ABA sues over feds' disqualifications of lawyers from Public Service Loan Forgiveness program
Corrected: The American Bar Association announced Tuesday it is suing the U.S. Department of Education following its decision to drop some public interest lawyers from the federal government’s Public Service Loan Forgiveness program.
The action (PDF) was filed in the U.S. District Court for the District of Columbia. Plaintiffs include current and former ABA employees.
“Paying off what can often be substantial student debt while working a public service job is difficult,” Linda A. Klein, president of the ABA, said in a statement about the lawsuit. “The PSLF program promised these dedicated lawyers a chance at financial stability in return for doing public service work. After following the rules, these people had the rug pulled out from under them. We cannot tolerate these actions of the Department of Education.”
Part of the College Cost Reduction and Access Act of 2007, the PSLF program automatically includes charitable nonprofit employers that have been designated as tax-exempt under 501(c)(3) of the Internal Revenue Code. Other nonprofits with different tax statuses can also meet eligibility criteria if they “provide certain types of qualifying services,” according to the Department of Education’s federal student aid website, including “public education.”
Organizations recently denied employer certification for the PSLF program include the American Bar Association, which has 501(c)(6) status, the American Immigration Lawyers Association and some American Civil Liberties Union offices. In earlier years, the government told some of those lawyers that they did qualify for the program.
Besides working for a 501(c)(3) or a nonprofit that provides specific services, those eligible for the program must work in public service for 10 years and make 120 qualifying loan payments after Oct. 1, 2007. Jobs with labor unions, partisan political organizations and for-profit groups do not qualify.
“We are committed to implementing the Public Service Loan Forgiveness program in accordance with the final regulations as prescribed by statute, which were negotiated in 2008 and finalized in October of that year,” a U.S. Department of Education spokesperson told the ABA Journal on Tuesday.
The first forgiveness of loan balances is expected in October 2017.
“I’ve been here for two-and-a-half years, and my job has been to improve public defender systems in the United States. It’s pure public interest work,” says Geoffrey Burkhart, a plaintiff in the case. Burkhart, a lawyer who works for the ABA’s Division of Public Services, got the job in June 2014 after a stint with Illinois’ Office of the State Appellate Defender.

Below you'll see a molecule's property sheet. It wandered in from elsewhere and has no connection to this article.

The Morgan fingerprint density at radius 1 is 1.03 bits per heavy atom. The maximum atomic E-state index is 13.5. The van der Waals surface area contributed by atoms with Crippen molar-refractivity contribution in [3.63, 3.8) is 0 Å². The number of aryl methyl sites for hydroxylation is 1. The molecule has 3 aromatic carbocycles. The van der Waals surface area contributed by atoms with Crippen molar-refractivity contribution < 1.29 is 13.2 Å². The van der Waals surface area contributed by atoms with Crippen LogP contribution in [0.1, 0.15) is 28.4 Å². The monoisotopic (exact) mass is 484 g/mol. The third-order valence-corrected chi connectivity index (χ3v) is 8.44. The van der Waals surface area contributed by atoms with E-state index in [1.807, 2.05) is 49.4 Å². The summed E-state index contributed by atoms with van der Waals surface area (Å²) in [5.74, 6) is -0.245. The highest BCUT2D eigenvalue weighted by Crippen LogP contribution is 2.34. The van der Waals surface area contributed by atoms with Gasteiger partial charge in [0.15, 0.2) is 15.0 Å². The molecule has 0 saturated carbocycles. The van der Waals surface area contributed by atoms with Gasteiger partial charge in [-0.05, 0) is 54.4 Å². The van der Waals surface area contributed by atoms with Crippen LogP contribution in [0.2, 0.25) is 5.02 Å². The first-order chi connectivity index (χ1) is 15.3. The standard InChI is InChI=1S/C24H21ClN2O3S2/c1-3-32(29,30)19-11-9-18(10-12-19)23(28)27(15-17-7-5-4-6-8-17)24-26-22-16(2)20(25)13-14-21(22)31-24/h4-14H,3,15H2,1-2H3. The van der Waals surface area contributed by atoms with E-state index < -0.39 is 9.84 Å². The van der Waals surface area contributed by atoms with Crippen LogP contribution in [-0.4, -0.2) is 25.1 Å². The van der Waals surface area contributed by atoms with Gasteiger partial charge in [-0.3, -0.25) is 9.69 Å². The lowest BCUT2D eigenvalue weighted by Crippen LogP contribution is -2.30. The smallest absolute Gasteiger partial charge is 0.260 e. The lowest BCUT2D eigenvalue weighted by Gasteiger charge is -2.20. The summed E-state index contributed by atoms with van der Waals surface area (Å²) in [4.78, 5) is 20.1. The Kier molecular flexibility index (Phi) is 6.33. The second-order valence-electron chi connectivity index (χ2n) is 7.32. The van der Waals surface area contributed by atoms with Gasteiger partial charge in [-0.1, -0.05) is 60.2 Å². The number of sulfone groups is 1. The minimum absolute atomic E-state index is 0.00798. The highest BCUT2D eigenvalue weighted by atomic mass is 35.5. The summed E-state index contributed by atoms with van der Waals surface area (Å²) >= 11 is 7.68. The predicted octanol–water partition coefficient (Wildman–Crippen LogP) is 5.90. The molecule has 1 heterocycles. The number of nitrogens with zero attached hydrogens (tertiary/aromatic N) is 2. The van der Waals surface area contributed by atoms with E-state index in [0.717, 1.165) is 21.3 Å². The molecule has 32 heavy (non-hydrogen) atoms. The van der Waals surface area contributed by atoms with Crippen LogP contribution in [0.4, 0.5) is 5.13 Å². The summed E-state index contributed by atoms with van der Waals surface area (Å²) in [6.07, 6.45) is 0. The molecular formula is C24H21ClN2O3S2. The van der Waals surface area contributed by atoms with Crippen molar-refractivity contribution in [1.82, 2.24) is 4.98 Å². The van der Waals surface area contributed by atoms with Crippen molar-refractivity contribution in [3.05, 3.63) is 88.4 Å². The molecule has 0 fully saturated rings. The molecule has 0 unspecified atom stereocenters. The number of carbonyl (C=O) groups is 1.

FedLoan Servicing in July 2014 sent Burkhart a letter with notification that he “was approved,” the complaint states. In October 2016 he got another FedLoan Servicing letter, which informed him that following “further research and after consulting with the Department,” it had reversed its position, on the basis that his employer did not qualify for a qualifying service.
“With no warning and no coherent explanation, the department then changed its mind. As a result, these individuals were told that their years of public service counted for naught, their debt loads continued to mount, and their hopes of future financial security were suddenly dashed,” the complaint reads. “Many nonprofit organizations, the ABA among them, will now struggle to attract and retain the talented, committed professionals that the organizations need to address critical unmet public needs. The Department’s actions violate law and are contrary to basic principles of fairness and deeply damaging to the critical public service missions of these plaintiffs and the ABA.”
Prior to the lawsuit being filed, the ABA has written (PDF) to and met with various department officials over the past year, the lawsuit states. Jack Rives, executive director and chief operating officer of the ABA, received word Dec. 15 that the department was standing by its decision, in a letter dated Dec. 1 from Ted Mitchell, Under Secretary of Education.
“Everyone understands how unfair it is to apply new, unexplained “rules” retroactively,” Rives told the ABA Journal. “It is very disappointing that the Under Secretary nonetheless chose to reaffirm those egregiously unfair policies.”
Updated Dec. 23 to correct the date that the ABA received the letter dated Dec. 1 from the U.S. Department of Education.